Trịnh Công Sơn, Movie Star: A reviews of Đất Khổ (L& of Sorrows)

Posted on January 11, 2011 Leave sầu a phản hồi →


I didn’t know Trinh Cong Son was in a movie until I sawĐất Khổ (Land of Sorrows). Filmed in 1971, the movie is set in Hue in the days before & during the Tet Offensive of 1968. I would really recommkết thúc this movie for anytoàn thân who is curious about life during wartime in southern Viet Nam. And for all those people who are going around saying they want khổng lồ know what the Vietnamese point of view was, but keep looking only at Northern Vietnamese or Communist Vietnamese or Southern revolutionary points of view, here is the film you want khổng lồ see. Clips are available onyoutube(the whole movie is available in eleven parts–just type in “lvà of sorrows”), & theDVD can be bought onamazon.com, both with decent English subtitles. Now all those teachers và scholars & fanboys of the Viet Nam War have sầu no excuse for not using or watching a movie that shows what life was lượt thích for the southern Vietnamese.

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For those of you who don’t know, Trinch Cong Son was one of the most popular songwriters of the 1960s, và is often referred to by Americans as the “Bob Dylan of Viet Nam.” I don’t know about that, since such a moniker makes it seem that Trinc Cong Son is a knockoff or an imitator, but it gives you some sense of how popular he was. In the movie, he plays Quan, an antiwar songwriter và singer–as he was in real life–who comes trang chủ to Hue, where he encounters a family in turmoil. His eldest brother, Hai, is a captain in the ARVN who’s not happy about his antiwar activities, & who is furious that their younger sister, Hanh, is now protesting the war. Another sister, Thuy, is in love sầu with Nghia, who is neutral in the war. A brother, Ha, has just been drafted.

Thus, the film sets up the classic dilemma of a family torn by conflicting loyalties during a period of revolution, or civil war, as some would argue. The drama unfolds both within the family & outside, as battles rage. There’s some remarkable usage of helicopters and armored personnel carriers, suggesting that the film had some government cooperation. We get khổng lồ see how the war might have looked from the ARtoàn nước (southern Vietnamese army) point of view, which is rare in cinema. But most stunning of all is the incorporation of documentary footage of refugees fleeing from the battle of Hue, showing their fear và wounds (& including images of dead civilians và children on the road out of Hue). Quan’s family is caught up in the terror & are forced khổng lồ flee…and I won’t tell you what else happens.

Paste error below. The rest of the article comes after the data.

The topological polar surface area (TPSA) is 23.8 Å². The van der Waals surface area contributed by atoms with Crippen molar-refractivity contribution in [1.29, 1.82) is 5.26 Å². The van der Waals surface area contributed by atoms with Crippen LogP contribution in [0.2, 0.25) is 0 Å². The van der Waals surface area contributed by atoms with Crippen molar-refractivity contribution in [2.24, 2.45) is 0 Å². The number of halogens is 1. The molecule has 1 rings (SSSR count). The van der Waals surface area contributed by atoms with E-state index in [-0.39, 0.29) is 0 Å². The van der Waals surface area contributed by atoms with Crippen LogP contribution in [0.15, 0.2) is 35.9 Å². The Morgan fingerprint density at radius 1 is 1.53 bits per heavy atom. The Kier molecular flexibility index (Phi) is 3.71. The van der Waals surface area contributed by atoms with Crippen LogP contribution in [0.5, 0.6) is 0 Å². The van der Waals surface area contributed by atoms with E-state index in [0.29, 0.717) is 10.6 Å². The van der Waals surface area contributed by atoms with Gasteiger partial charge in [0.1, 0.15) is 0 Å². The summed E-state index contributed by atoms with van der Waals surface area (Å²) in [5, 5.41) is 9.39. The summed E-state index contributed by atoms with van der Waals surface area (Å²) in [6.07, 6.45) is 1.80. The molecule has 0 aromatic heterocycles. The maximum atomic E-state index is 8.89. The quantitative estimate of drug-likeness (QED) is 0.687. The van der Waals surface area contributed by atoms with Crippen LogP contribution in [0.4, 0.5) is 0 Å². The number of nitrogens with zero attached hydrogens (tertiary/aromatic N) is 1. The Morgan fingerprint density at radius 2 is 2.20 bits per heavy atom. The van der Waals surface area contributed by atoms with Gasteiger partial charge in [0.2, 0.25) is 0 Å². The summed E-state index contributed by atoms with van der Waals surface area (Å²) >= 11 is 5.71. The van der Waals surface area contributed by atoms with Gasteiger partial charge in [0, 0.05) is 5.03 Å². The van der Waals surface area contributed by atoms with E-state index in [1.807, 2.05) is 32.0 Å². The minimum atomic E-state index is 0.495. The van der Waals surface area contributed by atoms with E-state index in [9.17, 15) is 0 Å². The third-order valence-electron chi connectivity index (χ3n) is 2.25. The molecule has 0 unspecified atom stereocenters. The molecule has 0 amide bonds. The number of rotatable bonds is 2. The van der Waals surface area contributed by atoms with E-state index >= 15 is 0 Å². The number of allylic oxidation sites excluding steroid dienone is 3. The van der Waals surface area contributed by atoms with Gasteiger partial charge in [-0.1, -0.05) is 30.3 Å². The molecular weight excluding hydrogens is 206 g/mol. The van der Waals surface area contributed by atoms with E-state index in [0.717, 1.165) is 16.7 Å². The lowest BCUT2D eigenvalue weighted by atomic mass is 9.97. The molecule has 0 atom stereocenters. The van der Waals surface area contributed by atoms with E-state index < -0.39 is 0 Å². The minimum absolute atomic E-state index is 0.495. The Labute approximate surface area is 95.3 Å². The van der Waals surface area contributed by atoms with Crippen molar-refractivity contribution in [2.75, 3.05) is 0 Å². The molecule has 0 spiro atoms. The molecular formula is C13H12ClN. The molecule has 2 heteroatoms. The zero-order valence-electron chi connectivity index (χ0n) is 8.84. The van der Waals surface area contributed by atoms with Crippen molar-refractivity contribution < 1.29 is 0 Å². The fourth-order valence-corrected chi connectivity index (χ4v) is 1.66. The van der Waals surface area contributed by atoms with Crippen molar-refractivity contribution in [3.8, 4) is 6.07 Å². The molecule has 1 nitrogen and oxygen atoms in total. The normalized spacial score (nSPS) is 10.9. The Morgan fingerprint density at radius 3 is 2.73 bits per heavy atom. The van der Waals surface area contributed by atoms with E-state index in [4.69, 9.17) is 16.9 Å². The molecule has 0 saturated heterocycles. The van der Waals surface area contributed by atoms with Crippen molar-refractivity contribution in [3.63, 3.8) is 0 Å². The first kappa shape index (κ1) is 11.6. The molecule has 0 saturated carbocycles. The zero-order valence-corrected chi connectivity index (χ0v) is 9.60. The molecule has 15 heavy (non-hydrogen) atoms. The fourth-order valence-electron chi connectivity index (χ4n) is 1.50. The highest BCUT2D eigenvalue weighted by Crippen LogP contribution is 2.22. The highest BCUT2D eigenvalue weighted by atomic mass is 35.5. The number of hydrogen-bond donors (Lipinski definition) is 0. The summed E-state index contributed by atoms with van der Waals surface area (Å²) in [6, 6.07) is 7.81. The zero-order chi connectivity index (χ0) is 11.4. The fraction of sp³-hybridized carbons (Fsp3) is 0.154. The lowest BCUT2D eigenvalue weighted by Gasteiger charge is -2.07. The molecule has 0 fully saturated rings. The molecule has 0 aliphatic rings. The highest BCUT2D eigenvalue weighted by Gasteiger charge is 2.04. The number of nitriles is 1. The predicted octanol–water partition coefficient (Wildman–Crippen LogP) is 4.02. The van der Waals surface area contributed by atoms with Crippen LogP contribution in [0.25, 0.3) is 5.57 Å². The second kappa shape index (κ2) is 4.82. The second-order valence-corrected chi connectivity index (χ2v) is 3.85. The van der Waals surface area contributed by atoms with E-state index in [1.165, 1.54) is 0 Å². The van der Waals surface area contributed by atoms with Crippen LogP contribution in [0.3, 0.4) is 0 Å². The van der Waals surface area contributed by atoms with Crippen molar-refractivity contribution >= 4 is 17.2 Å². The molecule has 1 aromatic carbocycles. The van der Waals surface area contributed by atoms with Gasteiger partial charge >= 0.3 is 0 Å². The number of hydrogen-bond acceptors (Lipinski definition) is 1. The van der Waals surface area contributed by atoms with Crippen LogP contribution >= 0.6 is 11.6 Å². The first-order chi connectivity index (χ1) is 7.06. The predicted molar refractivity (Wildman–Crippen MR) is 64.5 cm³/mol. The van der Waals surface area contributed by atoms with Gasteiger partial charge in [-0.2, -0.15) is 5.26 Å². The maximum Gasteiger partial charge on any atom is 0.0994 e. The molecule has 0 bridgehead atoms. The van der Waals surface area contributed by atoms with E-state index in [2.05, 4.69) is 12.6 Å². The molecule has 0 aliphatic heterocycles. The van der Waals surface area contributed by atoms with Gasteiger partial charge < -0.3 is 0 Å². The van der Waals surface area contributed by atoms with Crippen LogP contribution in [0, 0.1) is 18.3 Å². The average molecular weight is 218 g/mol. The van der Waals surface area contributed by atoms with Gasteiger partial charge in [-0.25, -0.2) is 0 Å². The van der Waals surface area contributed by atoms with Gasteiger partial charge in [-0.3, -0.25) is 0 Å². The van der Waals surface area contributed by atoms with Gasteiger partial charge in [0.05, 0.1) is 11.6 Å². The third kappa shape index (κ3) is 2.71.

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Throughout the course of the movie, Quan gets the chance khổng lồ break out his guitar và sing his antiwar songs, & these songs were some of the several highlights of the movie. It’s totally cool to see a film that privileges the antiwar và civilian point of view. The film makes it very clear that the civilians were the ones caught in the crossfire and that there was a significant degree of non-Communist opposition to the war. A lot of people just wanted the war lớn kết thúc, khổng lồ forget about it, khổng lồ move on to other things. Forgetting about the war and the past becomes a refrain in Quan’s music, as in this clip(Trinh Cong Son performing an antiwar concert amid armored cars) và the lyrics after that:

When peace returns lớn our country

I shall visit many sad cemeteries

And tombs covered with grass

When killing ends in our country

Then children will sing on the roads

When peace returns to lớn our country

I shall be continuously on the road

From Saigon lớn the centre

From Hanoi towards the south

I shall nội dung everyone’s happiness

And I hope lớn forget the history of my country

A strange sort of highlight in the film is the character of Tyên, an American soldier-deserter who Quan befriends & takes to his family trang chính in Hue. The guy speaks fluent Vietnamese. The Vietnamese sounds dubbed, so I’m not sure if that’s really hyên ổn speaking, but his lips are making the right motions. The point of including Tlặng is khổng lồ say that foreigners can oppose the war, and foreigners can belong in Viet Nam, too, if they learn the culture. But who the heck is that guy playing Tlặng & how did he get in the movie? This is when we would need some extras in the DVD that aren’t there.


Is the film worth watching? Yes. I give it the antiwar stamp of approval. But I also watched it with a former colonel in the ARViệt Nam paratroops và no softie on the war question. He was totally inlớn it.The unique of the acting & directing is pretty good, & there are some very nice shots of the Hue landscape. But the ending is a heartbreaker.

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Viet Thanh hao Nguyen


“Trịnh Công Sơn, Movie Star: A reviews of Đất Khổ (Land of Sorrows)” was originally published on DiaCritics.org on January 11, 2011.